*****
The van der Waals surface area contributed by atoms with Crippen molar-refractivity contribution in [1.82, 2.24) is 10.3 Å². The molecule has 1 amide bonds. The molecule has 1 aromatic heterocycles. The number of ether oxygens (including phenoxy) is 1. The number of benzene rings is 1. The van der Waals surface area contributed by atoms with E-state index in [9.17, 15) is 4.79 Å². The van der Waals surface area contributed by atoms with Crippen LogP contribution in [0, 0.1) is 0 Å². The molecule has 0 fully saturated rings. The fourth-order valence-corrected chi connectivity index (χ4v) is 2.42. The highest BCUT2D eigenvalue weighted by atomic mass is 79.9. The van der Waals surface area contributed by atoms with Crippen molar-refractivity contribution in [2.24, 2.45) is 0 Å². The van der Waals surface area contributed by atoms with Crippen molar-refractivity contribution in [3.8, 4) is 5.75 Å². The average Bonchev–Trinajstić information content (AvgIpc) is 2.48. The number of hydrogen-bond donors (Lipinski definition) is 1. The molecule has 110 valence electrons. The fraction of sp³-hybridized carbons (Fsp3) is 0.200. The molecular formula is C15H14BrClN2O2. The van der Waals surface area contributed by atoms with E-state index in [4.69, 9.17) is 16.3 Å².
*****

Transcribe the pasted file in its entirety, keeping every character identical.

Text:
The van der Waals surface area contributed by atoms with Crippen molar-refractivity contribution in [1.82, 2.24) is 10.3 Å². The molecule has 1 amide bonds. The molecule has 1 aromatic heterocycles. The number of ether oxygens (including phenoxy) is 1. The number of benzene rings is 1. The van der Waals surface area contributed by atoms with E-state index in [9.17, 15) is 4.79 Å². The van der Waals surface area contributed by atoms with Crippen LogP contribution in [0, 0.1) is 0 Å². The molecule has 0 fully saturated rings. The fourth-order valence-corrected chi connectivity index (χ4v) is 2.42. The highest BCUT2D eigenvalue weighted by atomic mass is 79.9. The van der Waals surface area contributed by atoms with Crippen molar-refractivity contribution in [2.24, 2.45) is 0 Å². The van der Waals surface area contributed by atoms with Crippen molar-refractivity contribution in [3.8, 4) is 5.75 Å². The average Bonchev–Trinajstić information content (AvgIpc) is 2.48. The number of hydrogen-bond donors (Lipinski definition) is 1. The molecule has 110 valence electrons. The fraction of sp³-hybridized carbons (Fsp3) is 0.200. The molecular formula is C15H14BrClN2O2. The van der Waals surface area contributed by atoms with E-state index in [4.69, 9.17) is 16.3 Å².